For the 2021tax year, for example, you could feasibly contribute as much as $19,500 in deferred salary (or $26,000, with the $6,500 catch-up contribution, if you’re 50 or older). In 2022, that amount goes up to $20,500, with the $6,500 catch-up contribution. Plus, you can contribute another 25% of your net self-employment earnings after deducting one-half of self-employment tax and contributions for yourself.

With a self-employed 401(k), the total maximum contributions cannot exceed $58,000 for 2021 and $61,000 for 2022 (not counting catch-up contributions of $6,500, if eligible) for both employee and employer contribution categories. Contribution limits vary by plan type, and the IRS adjusts the maximums annually. Of course, you can’t contribute more than you earn, and this benefit will only help you if you have enough profits to take advantage of it.

SEP Account: Jessica Perez

I Rent My Home. Do I Qualify for the Home Office Expense Deduction?

Yes, you can qualify for the home office expense deduction if you meet all of the business use requirements. A renter can use the simplified method or actual expense method based on the percentage of the home that is dedicated to business use.

Is a C Corporation Eligible for the Qualified Business Income (QBI) Deduction?

No. According to the Internal Revenue Service (IRS), “income earned through a C corporation or by providing services as an employee is not eligible for the deduction.” A C corporation files a Form 1120: U.S. Corporation Income Tax Return, and it is not eligible for the deduction.

You also cannot deduct any amount of your salary paid by an employer and reported on Form W-2: Wage and Tax Statement. The deduction is available to independent contractors and pass-through firms. They declare their portion of business revenue on Schedule C: Profit or Loss from Business, which is included with Form 1040: U.S. Individual Tax Return.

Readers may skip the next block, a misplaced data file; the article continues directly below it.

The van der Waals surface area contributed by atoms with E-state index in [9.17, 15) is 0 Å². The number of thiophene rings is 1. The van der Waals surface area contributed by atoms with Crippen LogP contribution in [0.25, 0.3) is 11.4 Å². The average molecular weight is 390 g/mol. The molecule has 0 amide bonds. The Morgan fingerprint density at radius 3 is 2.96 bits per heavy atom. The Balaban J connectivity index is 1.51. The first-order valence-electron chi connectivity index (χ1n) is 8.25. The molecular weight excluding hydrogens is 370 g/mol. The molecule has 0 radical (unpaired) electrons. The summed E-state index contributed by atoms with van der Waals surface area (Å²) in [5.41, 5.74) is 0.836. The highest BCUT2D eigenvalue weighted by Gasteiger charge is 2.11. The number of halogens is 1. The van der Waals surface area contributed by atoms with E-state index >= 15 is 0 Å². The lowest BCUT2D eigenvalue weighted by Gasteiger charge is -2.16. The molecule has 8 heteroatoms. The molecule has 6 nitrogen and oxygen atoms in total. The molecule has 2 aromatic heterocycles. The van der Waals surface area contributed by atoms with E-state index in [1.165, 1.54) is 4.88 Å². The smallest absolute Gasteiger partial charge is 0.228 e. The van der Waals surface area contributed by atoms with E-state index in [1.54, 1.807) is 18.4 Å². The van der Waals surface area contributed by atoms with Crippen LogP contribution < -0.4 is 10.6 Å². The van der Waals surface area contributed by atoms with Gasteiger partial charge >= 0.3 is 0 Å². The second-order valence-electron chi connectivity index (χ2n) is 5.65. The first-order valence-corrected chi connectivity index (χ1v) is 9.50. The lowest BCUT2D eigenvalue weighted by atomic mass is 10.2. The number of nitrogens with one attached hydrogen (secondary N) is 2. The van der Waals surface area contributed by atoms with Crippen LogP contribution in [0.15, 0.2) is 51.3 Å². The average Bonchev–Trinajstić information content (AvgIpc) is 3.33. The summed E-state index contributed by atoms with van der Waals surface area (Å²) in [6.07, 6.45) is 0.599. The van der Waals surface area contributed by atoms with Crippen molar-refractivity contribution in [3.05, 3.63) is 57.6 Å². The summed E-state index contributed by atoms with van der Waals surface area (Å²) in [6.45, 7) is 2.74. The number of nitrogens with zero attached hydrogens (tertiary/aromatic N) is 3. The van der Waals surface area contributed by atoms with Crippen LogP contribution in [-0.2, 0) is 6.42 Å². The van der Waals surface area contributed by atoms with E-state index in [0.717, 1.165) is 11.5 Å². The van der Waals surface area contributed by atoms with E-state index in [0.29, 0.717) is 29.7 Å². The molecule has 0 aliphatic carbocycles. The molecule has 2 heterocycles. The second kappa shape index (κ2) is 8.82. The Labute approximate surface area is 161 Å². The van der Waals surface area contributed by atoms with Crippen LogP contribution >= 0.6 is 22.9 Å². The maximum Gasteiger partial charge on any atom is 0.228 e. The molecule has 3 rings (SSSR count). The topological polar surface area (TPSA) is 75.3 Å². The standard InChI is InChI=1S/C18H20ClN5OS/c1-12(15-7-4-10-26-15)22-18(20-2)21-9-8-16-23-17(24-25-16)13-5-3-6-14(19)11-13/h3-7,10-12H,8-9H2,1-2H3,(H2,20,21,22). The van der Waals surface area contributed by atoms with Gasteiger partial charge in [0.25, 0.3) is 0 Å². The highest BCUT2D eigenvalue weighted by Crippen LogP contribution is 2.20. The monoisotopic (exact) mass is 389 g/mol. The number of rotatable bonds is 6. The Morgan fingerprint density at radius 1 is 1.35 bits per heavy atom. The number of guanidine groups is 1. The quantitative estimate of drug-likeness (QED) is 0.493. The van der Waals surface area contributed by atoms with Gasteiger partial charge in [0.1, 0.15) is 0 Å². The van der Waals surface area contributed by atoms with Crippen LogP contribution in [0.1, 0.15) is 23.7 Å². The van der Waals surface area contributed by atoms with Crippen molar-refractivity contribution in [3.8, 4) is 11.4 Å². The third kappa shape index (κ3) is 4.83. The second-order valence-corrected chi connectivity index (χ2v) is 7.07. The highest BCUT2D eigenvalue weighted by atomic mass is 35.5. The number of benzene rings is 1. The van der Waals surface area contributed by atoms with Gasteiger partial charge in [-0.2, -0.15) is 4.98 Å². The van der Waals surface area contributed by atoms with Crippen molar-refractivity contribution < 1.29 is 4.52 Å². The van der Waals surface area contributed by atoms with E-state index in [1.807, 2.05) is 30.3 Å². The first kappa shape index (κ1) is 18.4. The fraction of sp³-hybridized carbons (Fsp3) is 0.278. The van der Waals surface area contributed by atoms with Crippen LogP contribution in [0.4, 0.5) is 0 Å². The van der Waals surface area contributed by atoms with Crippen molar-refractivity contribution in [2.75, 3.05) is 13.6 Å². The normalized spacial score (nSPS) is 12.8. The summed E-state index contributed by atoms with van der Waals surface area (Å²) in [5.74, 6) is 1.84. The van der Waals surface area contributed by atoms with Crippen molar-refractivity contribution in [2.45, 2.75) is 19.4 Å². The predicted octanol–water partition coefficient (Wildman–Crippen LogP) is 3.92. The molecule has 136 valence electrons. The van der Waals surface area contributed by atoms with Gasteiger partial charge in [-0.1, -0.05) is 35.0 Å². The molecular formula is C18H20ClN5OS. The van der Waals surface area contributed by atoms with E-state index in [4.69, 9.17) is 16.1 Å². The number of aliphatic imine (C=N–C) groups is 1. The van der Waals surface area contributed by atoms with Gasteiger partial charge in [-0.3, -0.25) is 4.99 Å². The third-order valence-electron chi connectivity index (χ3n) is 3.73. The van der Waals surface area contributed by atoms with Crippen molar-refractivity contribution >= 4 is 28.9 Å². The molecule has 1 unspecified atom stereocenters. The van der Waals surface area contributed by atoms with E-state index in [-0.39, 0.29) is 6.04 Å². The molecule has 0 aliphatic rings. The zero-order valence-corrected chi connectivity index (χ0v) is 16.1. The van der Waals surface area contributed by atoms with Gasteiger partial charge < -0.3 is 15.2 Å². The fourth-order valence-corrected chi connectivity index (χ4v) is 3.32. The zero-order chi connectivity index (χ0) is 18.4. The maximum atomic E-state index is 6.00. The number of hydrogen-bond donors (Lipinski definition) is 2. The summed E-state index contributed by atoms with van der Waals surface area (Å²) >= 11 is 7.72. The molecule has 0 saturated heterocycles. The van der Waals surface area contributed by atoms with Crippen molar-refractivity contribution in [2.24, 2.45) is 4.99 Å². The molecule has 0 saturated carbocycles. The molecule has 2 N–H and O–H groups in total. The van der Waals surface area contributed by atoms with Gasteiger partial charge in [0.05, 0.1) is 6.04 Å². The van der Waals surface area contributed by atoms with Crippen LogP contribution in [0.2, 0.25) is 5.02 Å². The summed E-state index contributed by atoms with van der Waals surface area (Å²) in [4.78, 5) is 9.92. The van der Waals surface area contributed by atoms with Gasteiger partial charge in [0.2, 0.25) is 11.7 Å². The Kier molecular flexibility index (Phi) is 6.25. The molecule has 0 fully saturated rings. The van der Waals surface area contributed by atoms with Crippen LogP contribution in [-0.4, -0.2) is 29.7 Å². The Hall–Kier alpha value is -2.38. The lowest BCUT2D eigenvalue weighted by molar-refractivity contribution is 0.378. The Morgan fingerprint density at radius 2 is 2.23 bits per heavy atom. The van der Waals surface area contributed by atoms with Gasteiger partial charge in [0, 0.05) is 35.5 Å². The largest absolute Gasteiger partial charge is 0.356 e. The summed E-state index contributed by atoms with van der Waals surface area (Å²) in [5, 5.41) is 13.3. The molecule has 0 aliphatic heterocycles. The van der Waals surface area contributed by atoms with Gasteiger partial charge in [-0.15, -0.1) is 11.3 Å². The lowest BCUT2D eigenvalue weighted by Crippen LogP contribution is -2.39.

Which Method is Better for My Business Vehicle: Standard Mileage or Actual Expense?

It is determined by the amount of vehicle-related costs you incurred throughout the year. If you’ve spent a lot of money on maintenance (oil changes, brake pad replacements, new tires, etc.), automobile inspections, and registration, the real expenditure technique may be better for you.

However, if you had little costs this year or drove a lot for work, the 56 cents per mile in 2021 may give a higher expense deduction. It’s also less complicated since you don’t have to maintain meticulous records of all your costs. If you have maintained all of your spending records, double-check your total expense deduction using both methods.

The Bottom Line

Most small company tax deductions are more sophisticated than this quick summary describes—after all, it is the United States Tax Code—but you now have a decent understanding of the fundamentals.

There are many more deductions available than those mentioned here, but these are the most significant. Office supplies, credit card processing costs, tax preparation expenses, and company property and equipment repairs and upkeep are all deductible. Other company costs, however, may be depreciated or amortized, which means you can deduct a tiny portion of the cost each year over a number of years.

Remember to ask yourself, “Is this a regular and essential expenditure in my field of work?” if you’re unsure whether a cost is a genuine company expense. This is the same question that the IRS will ask if your deductions are audited. If the answer is no, disregard the deduction. If you are unsure, get expert assistance with your company tax return from a certified public accountant (CPA) or another accredited tax preparer.